Additionally, the story makes use of one massively overused trope that is far from exclusive to the genre: the frustrated artist protagonist. (Bill is a struggling mystery writer.) While this is a pet peeve of mine that probably has more than a little to do with a massive overdose of independent film back in the late 1990s (though somehow Chris Gore missed this particular independent film cliché in his 2005 My Big Fat Independent Movie), I do not seem to be alone in this feeling. As it happens, several science fiction magazines currently include in their contributor’s guidelines the notice that stories about writers like Bill will be a hard sell to them, including Not One of Us and the Hugo-nominated Strange Horizons.
Richard A. Lovett‘s three-page short story "A Plutoid By Any Other Name…" explores an idea I have certainly found myself thinking about—namely how much more significant the argument over whether or not Pluto is a planet might be in a future where we are living life on an interplanetary, or even interstellar, scale. Taking a humorous tack, it details the chaos as the definitions of celestial objects are altered over centuries and millennia, as explained in a series of memos.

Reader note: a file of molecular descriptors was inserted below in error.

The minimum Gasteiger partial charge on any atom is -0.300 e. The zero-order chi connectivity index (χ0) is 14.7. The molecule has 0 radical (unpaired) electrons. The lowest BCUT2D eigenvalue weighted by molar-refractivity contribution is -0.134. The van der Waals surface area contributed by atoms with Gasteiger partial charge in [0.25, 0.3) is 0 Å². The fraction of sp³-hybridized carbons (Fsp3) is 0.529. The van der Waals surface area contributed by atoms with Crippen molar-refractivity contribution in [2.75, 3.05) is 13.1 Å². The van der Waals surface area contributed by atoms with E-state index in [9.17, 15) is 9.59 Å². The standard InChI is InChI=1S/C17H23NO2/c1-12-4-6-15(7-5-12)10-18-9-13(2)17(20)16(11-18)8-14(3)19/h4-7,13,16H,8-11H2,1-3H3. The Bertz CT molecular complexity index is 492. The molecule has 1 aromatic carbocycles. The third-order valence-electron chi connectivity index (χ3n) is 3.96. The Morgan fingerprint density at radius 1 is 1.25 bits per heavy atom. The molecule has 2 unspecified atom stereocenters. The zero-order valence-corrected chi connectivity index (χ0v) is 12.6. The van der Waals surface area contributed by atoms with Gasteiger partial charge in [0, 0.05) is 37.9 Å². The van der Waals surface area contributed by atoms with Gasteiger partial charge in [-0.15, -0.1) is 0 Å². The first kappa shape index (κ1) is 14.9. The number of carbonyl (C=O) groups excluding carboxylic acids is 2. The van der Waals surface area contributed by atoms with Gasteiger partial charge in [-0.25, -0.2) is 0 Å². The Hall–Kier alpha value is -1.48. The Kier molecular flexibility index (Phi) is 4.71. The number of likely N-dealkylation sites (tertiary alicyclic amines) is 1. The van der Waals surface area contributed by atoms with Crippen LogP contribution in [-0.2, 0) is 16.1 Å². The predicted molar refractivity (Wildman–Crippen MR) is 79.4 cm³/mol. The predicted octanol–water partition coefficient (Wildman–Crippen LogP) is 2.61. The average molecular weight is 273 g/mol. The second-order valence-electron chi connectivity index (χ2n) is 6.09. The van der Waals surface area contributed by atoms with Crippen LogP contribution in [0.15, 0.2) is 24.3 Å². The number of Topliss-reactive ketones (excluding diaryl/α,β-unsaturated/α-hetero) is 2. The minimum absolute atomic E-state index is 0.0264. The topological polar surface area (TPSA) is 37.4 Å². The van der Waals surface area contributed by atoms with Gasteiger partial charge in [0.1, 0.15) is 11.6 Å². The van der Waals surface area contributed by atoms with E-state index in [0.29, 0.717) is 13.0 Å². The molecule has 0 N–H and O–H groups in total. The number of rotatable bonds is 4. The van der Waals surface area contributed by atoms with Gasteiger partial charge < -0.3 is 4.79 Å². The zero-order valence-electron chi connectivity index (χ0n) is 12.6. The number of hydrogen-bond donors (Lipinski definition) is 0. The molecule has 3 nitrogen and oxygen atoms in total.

In Howard V. Hendrix‘s "Palimpset," the narrator is the head of a software company, named Spamazonian Extinctions, working on the ultimate spam blocker, with the aim of defeating an epidemic of "unwanted and apocalyptic chain e-mail." Known as the "godspam," these e-mails, which some believe to be "messages from God," proclaim that the end is near and may possibly be more than just an enlarged version of the irritant familiar to every Internet user. Hendrix’s brief story does not add a great deal to the core idea, but its original, lucid presentation of it still makes for an entertaining read.
(Minor spoiler warning: at the end of the story, Hendrix credits Arthur C. Clarke‘s classic short story "The Nine Billion Names of God" as a source of inspiration, but its central concept reminded me more of Robert Charles Wilson‘s Hugo-nominated novel, Darwinia, among other works grappling with the possibility that our universe is a computer simulation, an idea actually enjoying some currency in scientific and philosophical circles.)